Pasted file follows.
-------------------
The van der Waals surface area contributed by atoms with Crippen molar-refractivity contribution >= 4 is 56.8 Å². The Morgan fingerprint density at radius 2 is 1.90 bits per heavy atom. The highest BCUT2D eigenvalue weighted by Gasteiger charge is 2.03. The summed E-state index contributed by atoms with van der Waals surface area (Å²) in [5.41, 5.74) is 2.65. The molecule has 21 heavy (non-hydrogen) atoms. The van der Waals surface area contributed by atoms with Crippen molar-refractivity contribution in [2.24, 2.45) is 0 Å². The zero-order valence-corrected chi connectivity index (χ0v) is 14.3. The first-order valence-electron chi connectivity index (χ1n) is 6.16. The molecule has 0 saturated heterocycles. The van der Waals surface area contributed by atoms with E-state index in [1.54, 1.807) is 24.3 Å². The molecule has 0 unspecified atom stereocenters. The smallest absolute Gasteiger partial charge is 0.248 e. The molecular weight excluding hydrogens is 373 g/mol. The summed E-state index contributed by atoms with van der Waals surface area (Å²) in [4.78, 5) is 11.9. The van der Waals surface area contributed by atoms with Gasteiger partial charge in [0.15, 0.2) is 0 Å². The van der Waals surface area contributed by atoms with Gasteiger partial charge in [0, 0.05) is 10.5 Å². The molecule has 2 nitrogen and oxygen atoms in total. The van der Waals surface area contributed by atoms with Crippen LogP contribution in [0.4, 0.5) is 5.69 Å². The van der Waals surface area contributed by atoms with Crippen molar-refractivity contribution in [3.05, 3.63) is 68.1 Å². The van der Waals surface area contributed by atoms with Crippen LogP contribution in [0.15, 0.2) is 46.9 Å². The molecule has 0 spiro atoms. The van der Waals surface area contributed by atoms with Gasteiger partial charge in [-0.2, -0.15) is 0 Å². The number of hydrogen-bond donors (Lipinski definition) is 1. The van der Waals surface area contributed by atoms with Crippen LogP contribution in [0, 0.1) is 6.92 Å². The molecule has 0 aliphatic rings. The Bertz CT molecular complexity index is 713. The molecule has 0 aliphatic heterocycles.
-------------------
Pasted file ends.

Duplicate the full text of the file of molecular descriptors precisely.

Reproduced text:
The van der Waals surface area contributed by atoms with Crippen molar-refractivity contribution >= 4 is 56.8 Å². The Morgan fingerprint density at radius 2 is 1.90 bits per heavy atom. The highest BCUT2D eigenvalue weighted by Gasteiger charge is 2.03. The summed E-state index contributed by atoms with van der Waals surface area (Å²) in [5.41, 5.74) is 2.65. The molecule has 21 heavy (non-hydrogen) atoms. The van der Waals surface area contributed by atoms with Crippen molar-refractivity contribution in [2.24, 2.45) is 0 Å². The zero-order valence-corrected chi connectivity index (χ0v) is 14.3. The first-order valence-electron chi connectivity index (χ1n) is 6.16. The molecule has 0 saturated heterocycles. The van der Waals surface area contributed by atoms with E-state index in [1.54, 1.807) is 24.3 Å². The molecule has 0 unspecified atom stereocenters. The smallest absolute Gasteiger partial charge is 0.248 e. The molecular weight excluding hydrogens is 373 g/mol. The summed E-state index contributed by atoms with van der Waals surface area (Å²) in [4.78, 5) is 11.9. The van der Waals surface area contributed by atoms with Gasteiger partial charge in [0.15, 0.2) is 0 Å². The van der Waals surface area contributed by atoms with Gasteiger partial charge in [0, 0.05) is 10.5 Å². The molecule has 2 nitrogen and oxygen atoms in total. The van der Waals surface area contributed by atoms with Crippen LogP contribution in [0.4, 0.5) is 5.69 Å². The van der Waals surface area contributed by atoms with Crippen molar-refractivity contribution in [3.05, 3.63) is 68.1 Å². The van der Waals surface area contributed by atoms with Crippen LogP contribution in [0.15, 0.2) is 46.9 Å². The molecule has 0 spiro atoms. The van der Waals surface area contributed by atoms with Gasteiger partial charge in [-0.2, -0.15) is 0 Å². The number of hydrogen-bond donors (Lipinski definition) is 1. The van der Waals surface area contributed by atoms with Crippen LogP contribution in [0, 0.1) is 6.92 Å². The molecule has 0 aliphatic rings. The Bertz CT molecular complexity index is 713. The molecule has 0 aliphatic heterocycles.